To support local government redesign efforts and recognize the innovative work already underway, the Public and Nonprofit Leadership Center has partnered with state associations to create the Local Government Innovation & Redesign Guide and host a yearly Local Government Innovations Awards ceremony.
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For a US citizen, it's hard to believe that a major democratic country like Britain can pull off the election campaign for the highest offices in the land in exactly one month. Nevertheless, that is what's happening: the current prime minister motored over to Buckingham Palace on April 6 to ask the queen's permission to dissolve the current government and hold elections for a new Parliament on May 6. (For an American, it's also hard to believe that a monarch gets to say yes or no to an election, but it's clear that this is about following time-honored ritual; assent was never in doubt. Still, I couldn't help wondering, what if she had said no.)
Now the candidates of the major parties are spending their days making media appearances, issuing policy statements and rebuttals, and preparing for unprecedented televised debates among the top three candidates for prime minister: the incumbent Labour leader Gordon Brown, Conservative leader David Cameron, and Liberal-Democrat leader Nick Clegg. Yes, unprecedented: heretofore, the British public has not been treated to these high-profile televised bouts, which have been a fixture in the US since the 1960s (and also more recently in other European countries). At the very least, the debates add excitement to the contest, especially for journalists.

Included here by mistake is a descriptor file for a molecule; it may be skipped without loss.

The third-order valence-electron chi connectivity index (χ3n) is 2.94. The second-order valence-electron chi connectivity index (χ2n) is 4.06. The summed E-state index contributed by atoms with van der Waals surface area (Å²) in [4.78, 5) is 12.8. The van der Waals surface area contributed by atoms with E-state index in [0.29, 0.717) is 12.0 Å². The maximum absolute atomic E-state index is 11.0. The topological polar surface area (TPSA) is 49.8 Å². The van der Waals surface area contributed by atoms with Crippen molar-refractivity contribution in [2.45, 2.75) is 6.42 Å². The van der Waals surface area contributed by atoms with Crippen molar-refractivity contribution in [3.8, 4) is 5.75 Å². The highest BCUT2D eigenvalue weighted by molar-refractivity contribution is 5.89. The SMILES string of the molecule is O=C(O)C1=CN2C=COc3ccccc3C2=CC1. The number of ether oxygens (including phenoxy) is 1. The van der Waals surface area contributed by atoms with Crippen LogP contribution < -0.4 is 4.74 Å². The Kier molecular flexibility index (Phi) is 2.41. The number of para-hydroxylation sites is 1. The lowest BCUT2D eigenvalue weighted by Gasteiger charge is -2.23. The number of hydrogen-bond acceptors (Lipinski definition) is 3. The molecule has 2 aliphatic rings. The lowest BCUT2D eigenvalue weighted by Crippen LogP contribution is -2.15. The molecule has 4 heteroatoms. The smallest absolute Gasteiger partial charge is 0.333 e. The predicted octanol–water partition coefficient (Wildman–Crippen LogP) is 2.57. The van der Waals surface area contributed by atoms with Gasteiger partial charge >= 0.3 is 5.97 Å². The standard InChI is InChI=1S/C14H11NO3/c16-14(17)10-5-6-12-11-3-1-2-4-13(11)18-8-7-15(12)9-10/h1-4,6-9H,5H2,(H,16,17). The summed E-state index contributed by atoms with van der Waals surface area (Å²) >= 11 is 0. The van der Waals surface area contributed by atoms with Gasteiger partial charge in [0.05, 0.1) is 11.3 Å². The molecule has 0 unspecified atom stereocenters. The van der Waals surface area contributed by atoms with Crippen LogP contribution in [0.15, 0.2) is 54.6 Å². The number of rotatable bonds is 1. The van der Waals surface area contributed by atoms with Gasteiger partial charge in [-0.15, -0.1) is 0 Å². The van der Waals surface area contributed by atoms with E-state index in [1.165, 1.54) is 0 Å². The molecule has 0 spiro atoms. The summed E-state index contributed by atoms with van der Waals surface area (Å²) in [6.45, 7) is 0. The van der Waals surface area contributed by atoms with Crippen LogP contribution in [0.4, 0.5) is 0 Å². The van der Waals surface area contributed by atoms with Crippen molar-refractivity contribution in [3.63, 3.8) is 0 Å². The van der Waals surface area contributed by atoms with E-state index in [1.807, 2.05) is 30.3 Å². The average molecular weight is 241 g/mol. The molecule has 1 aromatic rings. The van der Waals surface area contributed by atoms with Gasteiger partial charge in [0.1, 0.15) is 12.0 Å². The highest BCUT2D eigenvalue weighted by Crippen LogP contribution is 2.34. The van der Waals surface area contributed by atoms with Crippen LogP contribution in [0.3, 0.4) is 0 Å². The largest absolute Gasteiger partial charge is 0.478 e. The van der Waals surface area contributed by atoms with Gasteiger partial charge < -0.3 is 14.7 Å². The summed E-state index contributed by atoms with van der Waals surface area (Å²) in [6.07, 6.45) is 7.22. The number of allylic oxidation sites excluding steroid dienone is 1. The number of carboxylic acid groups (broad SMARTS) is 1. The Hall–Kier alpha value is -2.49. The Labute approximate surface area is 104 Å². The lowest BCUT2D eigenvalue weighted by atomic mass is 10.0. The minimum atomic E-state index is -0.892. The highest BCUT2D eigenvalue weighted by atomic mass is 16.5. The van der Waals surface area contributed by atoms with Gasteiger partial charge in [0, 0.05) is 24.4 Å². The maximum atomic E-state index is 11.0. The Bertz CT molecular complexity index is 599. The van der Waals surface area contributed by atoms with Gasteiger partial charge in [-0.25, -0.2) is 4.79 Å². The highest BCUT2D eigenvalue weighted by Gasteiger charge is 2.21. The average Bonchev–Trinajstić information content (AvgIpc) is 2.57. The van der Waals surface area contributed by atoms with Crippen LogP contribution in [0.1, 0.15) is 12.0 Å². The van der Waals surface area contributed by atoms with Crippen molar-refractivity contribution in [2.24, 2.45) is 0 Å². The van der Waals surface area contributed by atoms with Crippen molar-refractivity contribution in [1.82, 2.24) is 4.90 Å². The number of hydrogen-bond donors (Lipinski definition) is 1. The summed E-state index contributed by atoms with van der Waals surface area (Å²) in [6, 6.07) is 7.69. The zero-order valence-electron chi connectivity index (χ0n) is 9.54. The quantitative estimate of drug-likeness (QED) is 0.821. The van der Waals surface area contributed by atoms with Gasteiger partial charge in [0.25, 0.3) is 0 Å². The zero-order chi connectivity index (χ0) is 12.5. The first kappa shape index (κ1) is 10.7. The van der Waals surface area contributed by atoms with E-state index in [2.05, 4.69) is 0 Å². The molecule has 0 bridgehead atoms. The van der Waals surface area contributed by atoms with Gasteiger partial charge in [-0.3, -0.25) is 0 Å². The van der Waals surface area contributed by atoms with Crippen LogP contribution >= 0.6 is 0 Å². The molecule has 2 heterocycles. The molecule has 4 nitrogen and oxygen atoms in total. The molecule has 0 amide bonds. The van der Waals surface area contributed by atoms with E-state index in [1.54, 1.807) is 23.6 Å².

The big issues of the campaign would be familiar to Americans - how to bring the economy out of recession (clearly #1), handle the war in Afghanistan, control immigration, and cut back government spending on public services while improving the same services. Voters do not seem to be strongly convinced that any of the political parties has workable solutions. Many observers predict a "hung parliament" - that is, no party will gain enough parliamentary seats to form a government on its own.
Meanwhile, journalists deplore the increased "Americanization" of political campaigns, meaning a focus on the personalities of the prime ministerial candidates, even as many of the same journalists are happily writing about the personalities of the candidates (and of their wives). On the financial side the campaigns remain distinctly modest, un-American affairs. By law, no party can spend more than £18 million (about $27 million) during the run-up to the election to support its national policies and candidate for prime minister.
Shorter, less expensive national election campaigns certainly have their appeal to this American who worries especially about the influence of massive fundraising on US politics. At the same time, I realize that connecting directly with voters is somewhat easier in the UK, which has one-fifth the US population and about one-37th of its land area. I'd still like to see a ceiling on US presidential campaign costs - how about five times the $27 million to accommodate the population difference with the UK? In Britain this month, I see no evidence that democracy is suffering from such a constraint.